Why Partnership Must Take Back Seat To Who Partner Is

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Partnering with different organizations may be the key to successfully reaching out to the "unbanked"-but there are hidden risks in those partnerships.

A recent study by the National Community Investment Fund's Retail Financial Services Initiative found that financial institutions that forged innovative partnerships were the most successful at serving the underserved, but picking the right partner isn't always as simple as it seems, according to Christopher Tan, senior analyst with the Center for Financial Services Innovation, which partnered with the RFSI on the "From the Margins to the Mainstream: A Guide to Building Products and Strategies for Underbanked Markets."

How Partnerships Were Formed

Most of the partnerships were formed with leaders of a given underserved community. Such partnerships allowed the financial institution to learn everything from important cultural barriers that needed to be overcome to the types of products and services a community really wants and needs, the study found.

Moreover, those partnerships also gave the institution an opportunity introduce itself to the community and establish instant cachet and rapport with the community.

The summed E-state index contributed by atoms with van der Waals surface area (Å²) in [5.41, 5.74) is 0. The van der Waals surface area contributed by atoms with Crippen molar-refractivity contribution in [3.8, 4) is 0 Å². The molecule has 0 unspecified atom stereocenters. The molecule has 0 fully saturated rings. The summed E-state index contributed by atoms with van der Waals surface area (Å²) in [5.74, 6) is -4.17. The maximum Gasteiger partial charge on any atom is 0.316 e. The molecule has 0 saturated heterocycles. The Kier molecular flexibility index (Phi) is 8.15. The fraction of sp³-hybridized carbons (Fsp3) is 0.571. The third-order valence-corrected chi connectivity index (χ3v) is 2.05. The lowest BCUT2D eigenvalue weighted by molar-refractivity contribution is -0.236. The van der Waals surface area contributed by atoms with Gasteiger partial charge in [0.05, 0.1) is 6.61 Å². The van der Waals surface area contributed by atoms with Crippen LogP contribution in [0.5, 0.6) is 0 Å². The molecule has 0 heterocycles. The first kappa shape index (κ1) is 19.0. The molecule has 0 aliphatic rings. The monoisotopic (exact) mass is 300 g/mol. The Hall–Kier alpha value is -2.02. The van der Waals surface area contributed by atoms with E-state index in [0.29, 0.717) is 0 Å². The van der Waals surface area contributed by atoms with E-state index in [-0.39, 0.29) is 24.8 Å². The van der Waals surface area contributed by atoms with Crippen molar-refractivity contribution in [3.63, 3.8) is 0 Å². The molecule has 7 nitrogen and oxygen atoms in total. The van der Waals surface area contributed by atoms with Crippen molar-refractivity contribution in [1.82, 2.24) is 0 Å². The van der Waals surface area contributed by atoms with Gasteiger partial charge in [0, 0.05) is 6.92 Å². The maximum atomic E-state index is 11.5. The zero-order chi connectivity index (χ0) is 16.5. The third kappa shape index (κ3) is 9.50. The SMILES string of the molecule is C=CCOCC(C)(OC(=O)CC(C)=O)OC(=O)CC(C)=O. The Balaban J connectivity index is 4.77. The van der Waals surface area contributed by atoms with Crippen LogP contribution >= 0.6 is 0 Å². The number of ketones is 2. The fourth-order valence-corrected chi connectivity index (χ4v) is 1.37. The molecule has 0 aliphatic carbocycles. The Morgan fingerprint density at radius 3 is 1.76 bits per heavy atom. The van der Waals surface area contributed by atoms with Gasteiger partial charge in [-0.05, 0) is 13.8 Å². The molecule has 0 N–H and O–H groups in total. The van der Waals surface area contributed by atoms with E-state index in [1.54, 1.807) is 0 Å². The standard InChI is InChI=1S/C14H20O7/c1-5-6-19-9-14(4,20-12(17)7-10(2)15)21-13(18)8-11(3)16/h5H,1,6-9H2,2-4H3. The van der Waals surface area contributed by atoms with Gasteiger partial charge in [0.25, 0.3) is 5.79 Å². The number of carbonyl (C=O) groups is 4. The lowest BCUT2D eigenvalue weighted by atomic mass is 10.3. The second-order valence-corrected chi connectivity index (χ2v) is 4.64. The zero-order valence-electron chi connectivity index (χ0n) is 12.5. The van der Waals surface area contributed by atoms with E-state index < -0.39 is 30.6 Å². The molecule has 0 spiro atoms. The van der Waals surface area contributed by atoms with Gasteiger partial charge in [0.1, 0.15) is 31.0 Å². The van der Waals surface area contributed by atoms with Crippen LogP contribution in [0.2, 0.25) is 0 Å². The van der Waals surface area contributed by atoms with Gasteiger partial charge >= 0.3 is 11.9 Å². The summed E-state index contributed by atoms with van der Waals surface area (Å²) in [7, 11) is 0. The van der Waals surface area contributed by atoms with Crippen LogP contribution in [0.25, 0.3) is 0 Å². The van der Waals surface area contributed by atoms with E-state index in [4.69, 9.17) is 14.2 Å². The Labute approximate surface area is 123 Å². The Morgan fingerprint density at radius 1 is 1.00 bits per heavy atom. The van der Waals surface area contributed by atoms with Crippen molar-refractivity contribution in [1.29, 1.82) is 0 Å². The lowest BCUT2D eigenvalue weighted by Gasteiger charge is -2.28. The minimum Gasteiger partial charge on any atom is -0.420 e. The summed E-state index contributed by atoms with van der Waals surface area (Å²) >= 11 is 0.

But some of the most innovative partnerships were among some unlikely bedfellows. Bethex FCU, for example, teamed up with check casher RiteCheck.

"One initial hurdle to this type of partnership is there is a certain amount of reputational risk," Tan noted. "It's like you're sleeping with the enemy. There are some innate tensions and fears."

Indeed, since many efforts to reach out to the underserved revolve around providing low-cost alternatives to potentially predatory groups like payday lenders and check cashers, such a partnership on the surface may appear to be self-defeating, but the success of the Bethex/RiteCheck partnership proves that doesn't have to be so.

"That's why what Joy Cousminer did was so important," Tan added, referring to the CEO of Bethex FCU.

The key in such partnerships is that both sides have to trust each other, and both sides must stand to gain from the partnership.

One reason the partnership worked, Tan suggested, is that check-cashers are "more acceptable, less predatory" than their payday lending counterparts.

Among The Lessons Learned

Additionally, what they are finding, Tan said, is that one doesn't have to preclude the other.

"The thought always was, if they had direct deposit, there would be no need for a check casher, so of course a check casher would fear this kind of partnership," he explained. "But in the end, it's not that big of an issue because for every person who does cross over into traditional financial services, there are still a lot more who continue to go to the check casher. Plus, for many low-income people, their salaries come from several different employers instead of one employer, so they might still go to a check casher for some checks, and go to the credit union with the others."

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